Care about air with Enviro+ FeatherWing. It’s packed full of environmental sensors that’ll get you started in the world of citizen science. Monitor weather, light level, noise pollution, and air quality, in your local area and contribute your data to better understand trends in air pollution.Note: you’ll need a Feather board to go with this FeatherWing. We’d recommend the Feather M4 Express or Feather nRF52840 Express.
The Enviro+ FeatherWing from our Pirate Pals across the Pond is no larger than a couple of pound coins side-by-side, but it’s absolutely jam-packed with sensors. It has all the great features of the larger Enviro+ for Raspberry Pi—a weather sensor, light sensor, microphone, gas and particulate sensing*, and a gorgeous, color LCD—but it’s built for Adafruit’s range of low-power Feather boards that run CircuitPython.
Measure temperature, pressure, and humidity with the BME280 weather sensor; measure light level with the LTR-559 light and proximity sensor; detect a range of pollutant gases with the MICS6814 analog gas sensor; measure ambient noise level with the analog MEMS microphone. Connect up a PMS5003 particulate matter (PM) sensor (*available separately) and you can measure air quality too!
Enviro+ FeatherWing features
- BME280 temperature, pressure, humidity sensor (datasheet)
- LTR-559 light and proximity sensor (daasheet)
- MICS6814 analog gas sensor (datasheet)
- ADS1015 analog to digital converter (ADC) (datasheet)
- MEMS microphone (datasheet)
- 0.96″ color LCD (160×80)
- Connector for particulate matter (PM) sensor (available separately)
- FeatherWing format board
- Includes two 1×16 male headers
- Requires soldering
- CircuitPython library
- Dimensions: 51x23x6.5mm (without headers attached)
Care about air!
Enviro+ FeatherWing is the smaller sibling to the Enviro+ for Raspberry Pi, developed in collaboration with the University of Sheffield, with the aim of letting you contribute real-time air quality data from your local area to open data projects like Luftdaten.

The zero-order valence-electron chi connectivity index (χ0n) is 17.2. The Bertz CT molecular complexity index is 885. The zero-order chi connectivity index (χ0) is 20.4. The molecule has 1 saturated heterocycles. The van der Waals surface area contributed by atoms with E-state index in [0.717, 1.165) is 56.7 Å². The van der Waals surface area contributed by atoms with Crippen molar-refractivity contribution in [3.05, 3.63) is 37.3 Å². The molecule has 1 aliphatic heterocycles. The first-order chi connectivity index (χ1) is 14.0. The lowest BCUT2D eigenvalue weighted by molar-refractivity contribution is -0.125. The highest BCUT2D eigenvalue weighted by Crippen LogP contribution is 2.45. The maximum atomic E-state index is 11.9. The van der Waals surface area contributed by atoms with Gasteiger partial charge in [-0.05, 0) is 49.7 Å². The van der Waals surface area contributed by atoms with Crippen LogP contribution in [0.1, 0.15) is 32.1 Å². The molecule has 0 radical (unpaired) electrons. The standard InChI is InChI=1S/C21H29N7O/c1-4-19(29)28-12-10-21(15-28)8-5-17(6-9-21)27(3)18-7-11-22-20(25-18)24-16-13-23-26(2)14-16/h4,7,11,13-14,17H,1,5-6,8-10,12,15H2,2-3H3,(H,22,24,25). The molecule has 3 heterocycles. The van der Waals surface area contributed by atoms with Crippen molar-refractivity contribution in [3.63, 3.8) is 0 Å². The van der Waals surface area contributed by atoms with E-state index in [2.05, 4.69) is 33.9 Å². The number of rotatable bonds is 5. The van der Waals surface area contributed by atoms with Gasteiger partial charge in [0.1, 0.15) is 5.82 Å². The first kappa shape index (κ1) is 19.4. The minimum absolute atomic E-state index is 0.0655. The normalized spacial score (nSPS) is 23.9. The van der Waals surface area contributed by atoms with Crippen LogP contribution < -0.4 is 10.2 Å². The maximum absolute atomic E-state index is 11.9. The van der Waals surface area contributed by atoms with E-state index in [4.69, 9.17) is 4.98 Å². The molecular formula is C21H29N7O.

The alarming drop in our air quality is something that’s really important to understand. Devices like Enviro+ FeatherWing allow fine-grained, detailed datasets that let us see shifts in air quality through time and across different areas of cities. The more devices that contribute data, the better quality the dataset becomes.
Particulate matter (PM) is made up of tiny particles that are a mix of sizes and types, like dust, pollen, mould spores, smoke particles, organic particles and metal ions, and more. Particulates are much of what we think of as air pollution. They can be measured, in size and quantity, by particulate matter sensors like the PMS5003 that you can connect to Enviro+ FeatherWing.
The analog gas sensor can be used to make qualitative measurements of changes in gas concentrations, so you can tell broadly if the three groups of gases are increasing or decreasing in abundance. Without laboratory conditions or calibration, you won’t be able to say «the concentration of carbon monoxide is n parts per million», for example.
Temperature, air pressure and humidity can all affect particulate levels (and the gas sensor readings) too, so the BME280 sensor on Enviro+ FeatherWing is really important to understanding the other data that it outputs.
Pimoroni built a CircuitPython library just for Enviro+ FeatherWing, with support for all the bits and bobs on it. They’ve also put together thorough examples and documentation to help you to understand how to use it, and to give you some ideas on how to take it further.
Have a good read through the documentation. It walks through everything you’ll need in terms of libraries, and tells you how to use all of the various functions of the library.
- For product support, replacement parts and warranty for Pimoroni products visit the Pimoroni forum or contact Pimoroni directly.